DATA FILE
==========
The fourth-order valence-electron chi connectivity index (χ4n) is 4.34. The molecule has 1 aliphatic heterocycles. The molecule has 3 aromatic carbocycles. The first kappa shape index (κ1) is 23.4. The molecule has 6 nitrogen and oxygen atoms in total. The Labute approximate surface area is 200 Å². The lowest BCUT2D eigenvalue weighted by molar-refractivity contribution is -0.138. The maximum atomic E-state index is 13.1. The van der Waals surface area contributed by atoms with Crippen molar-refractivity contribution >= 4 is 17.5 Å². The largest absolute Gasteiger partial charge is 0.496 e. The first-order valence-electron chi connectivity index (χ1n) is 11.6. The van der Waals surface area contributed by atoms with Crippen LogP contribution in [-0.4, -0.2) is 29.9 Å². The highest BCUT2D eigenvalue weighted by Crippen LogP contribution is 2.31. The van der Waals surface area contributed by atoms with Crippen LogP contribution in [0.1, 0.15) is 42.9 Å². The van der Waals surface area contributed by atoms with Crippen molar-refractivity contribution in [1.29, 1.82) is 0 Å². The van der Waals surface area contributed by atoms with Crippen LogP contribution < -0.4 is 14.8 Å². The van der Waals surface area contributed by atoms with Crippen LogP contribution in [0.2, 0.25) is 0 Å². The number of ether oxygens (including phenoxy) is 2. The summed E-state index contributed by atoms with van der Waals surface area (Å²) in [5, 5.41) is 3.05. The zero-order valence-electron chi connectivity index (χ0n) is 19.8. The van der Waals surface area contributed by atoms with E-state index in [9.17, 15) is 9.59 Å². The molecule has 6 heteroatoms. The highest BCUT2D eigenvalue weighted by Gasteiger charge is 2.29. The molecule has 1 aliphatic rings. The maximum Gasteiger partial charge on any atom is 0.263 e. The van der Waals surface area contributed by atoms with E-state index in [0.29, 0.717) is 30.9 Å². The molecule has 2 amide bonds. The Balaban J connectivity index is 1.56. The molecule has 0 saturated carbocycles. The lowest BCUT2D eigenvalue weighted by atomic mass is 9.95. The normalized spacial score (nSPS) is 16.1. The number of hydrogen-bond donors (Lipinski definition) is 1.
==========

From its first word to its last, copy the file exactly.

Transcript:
The fourth-order valence-electron chi connectivity index (χ4n) is 4.34. The molecule has 1 aliphatic heterocycles. The molecule has 3 aromatic carbocycles. The first kappa shape index (κ1) is 23.4. The molecule has 6 nitrogen and oxygen atoms in total. The Labute approximate surface area is 200 Å². The lowest BCUT2D eigenvalue weighted by molar-refractivity contribution is -0.138. The maximum atomic E-state index is 13.1. The van der Waals surface area contributed by atoms with Crippen molar-refractivity contribution >= 4 is 17.5 Å². The largest absolute Gasteiger partial charge is 0.496 e. The first-order valence-electron chi connectivity index (χ1n) is 11.6. The van der Waals surface area contributed by atoms with Crippen LogP contribution in [-0.4, -0.2) is 29.9 Å². The highest BCUT2D eigenvalue weighted by Crippen LogP contribution is 2.31. The van der Waals surface area contributed by atoms with Crippen LogP contribution in [0.1, 0.15) is 42.9 Å². The van der Waals surface area contributed by atoms with Crippen molar-refractivity contribution in [1.29, 1.82) is 0 Å². The van der Waals surface area contributed by atoms with Crippen LogP contribution < -0.4 is 14.8 Å². The van der Waals surface area contributed by atoms with Crippen LogP contribution in [0.2, 0.25) is 0 Å². The number of ether oxygens (including phenoxy) is 2. The summed E-state index contributed by atoms with van der Waals surface area (Å²) in [5, 5.41) is 3.05. The zero-order valence-electron chi connectivity index (χ0n) is 19.8. The van der Waals surface area contributed by atoms with E-state index in [9.17, 15) is 9.59 Å². The molecule has 6 heteroatoms. The highest BCUT2D eigenvalue weighted by Gasteiger charge is 2.29. The molecule has 1 aliphatic rings. The maximum Gasteiger partial charge on any atom is 0.263 e. The van der Waals surface area contributed by atoms with E-state index in [0.29, 0.717) is 30.9 Å². The molecule has 2 amide bonds. The Balaban J connectivity index is 1.56. The molecule has 0 saturated carbocycles. The lowest BCUT2D eigenvalue weighted by atomic mass is 9.95. The normalized spacial score (nSPS) is 16.1. The number of hydrogen-bond donors (Lipinski definition) is 1.